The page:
Minneapolis lawyer admits embezzling $2M

  • Article by: PAUL WALSH , Star Tribune
  • Updated: June 8, 2010 - 8:22 PM

Michael S. Margulies, once a partner at Lindquist & Vennum, used part of the money to fix up his mansion.

A onetime partner in one of the Twin Cities' best-known law firms pleaded guilty Tuesday in federal court to embezzling about $2 million from his clients and the firm of Lindquist & Vennum, using part of the money to fix up his St. Paul mansion.

Michael Scott Margulies, 56, of Minneapolis, was fired March 15 after an investigation found that he had established a phony business through which he stole clients' money. Further investigation found that he'd submitted false expense reports for dinners, according to officials at the law firm.

He was charged with wire fraud two weeks ago and pleaded guilty in Minneapolis before U.S. District Judge David Doty.

In his plea agreement, Margulies admitted that from 1994 to this year, he stole the money through fraudulent expense reports and invoices, as well as forged checks.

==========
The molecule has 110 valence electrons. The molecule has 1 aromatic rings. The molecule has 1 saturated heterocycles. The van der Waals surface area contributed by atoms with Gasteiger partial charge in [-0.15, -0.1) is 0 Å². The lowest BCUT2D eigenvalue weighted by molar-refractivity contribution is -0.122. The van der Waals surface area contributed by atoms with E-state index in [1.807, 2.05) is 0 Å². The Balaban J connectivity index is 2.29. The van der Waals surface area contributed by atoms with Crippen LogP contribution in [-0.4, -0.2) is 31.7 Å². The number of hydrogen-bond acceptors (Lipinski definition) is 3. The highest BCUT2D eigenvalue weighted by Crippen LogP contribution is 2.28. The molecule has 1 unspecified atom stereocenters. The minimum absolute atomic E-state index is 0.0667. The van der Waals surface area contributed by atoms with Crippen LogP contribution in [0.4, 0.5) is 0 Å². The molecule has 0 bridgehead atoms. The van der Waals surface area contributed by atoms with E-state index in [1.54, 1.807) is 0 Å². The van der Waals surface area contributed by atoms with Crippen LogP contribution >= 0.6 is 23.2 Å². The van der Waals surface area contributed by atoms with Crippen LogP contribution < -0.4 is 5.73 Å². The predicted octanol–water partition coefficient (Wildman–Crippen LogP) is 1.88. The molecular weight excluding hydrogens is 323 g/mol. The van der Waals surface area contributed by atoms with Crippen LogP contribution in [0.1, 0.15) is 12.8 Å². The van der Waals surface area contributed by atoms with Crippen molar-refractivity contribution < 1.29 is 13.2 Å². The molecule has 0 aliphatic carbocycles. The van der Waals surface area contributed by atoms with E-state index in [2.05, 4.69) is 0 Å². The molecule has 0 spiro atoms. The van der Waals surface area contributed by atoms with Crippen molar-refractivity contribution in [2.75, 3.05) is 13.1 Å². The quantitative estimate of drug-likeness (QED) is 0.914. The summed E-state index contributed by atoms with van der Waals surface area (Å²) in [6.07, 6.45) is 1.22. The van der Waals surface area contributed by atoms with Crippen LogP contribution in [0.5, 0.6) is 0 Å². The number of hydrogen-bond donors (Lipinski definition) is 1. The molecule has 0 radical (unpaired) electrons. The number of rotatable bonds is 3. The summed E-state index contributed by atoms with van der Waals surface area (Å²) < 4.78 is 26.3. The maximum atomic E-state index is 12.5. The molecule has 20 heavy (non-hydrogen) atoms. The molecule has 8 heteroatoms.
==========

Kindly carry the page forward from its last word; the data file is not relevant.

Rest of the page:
Margulies, who had been practicing law for 32 years, faces a maximum penalty of 20 years in prison. A date for sentencing has yet to be scheduled.

He was released pending sentencing and was required to surrender his passport.

Margulies worked at Lindquist & Vennum from 1987 until he was fired after the firm discovered the embezzlement this year. He specialized in real estate law.

His bosses became suspicious after learning that he had double-billed a client. When the client alerted Margulies, he delayed repaying them, said Daryle Uphoff, the law firm's managing partner.

At the time Margulies was fired, he also agreed to be disbarred. He resigned from his long-held seat on the St. Paul Planning Commission and from the board of the Children's Theatre Company of Minneapolis.

Margulies primarily used the money for extensive renovations at 516 Summit Av., a historic brick mansion in St. Paul that he shared with his wife until their divorce last year, according to a Ramsey County District Court lawsuit filed last month by a development firm that was among his clients. The 5,100-square-foot home is now for sale for $1.75 million.

Star Tribune staff writer Rochelle Olson contributed to this report.

Paul Walsh • 612-673-4482

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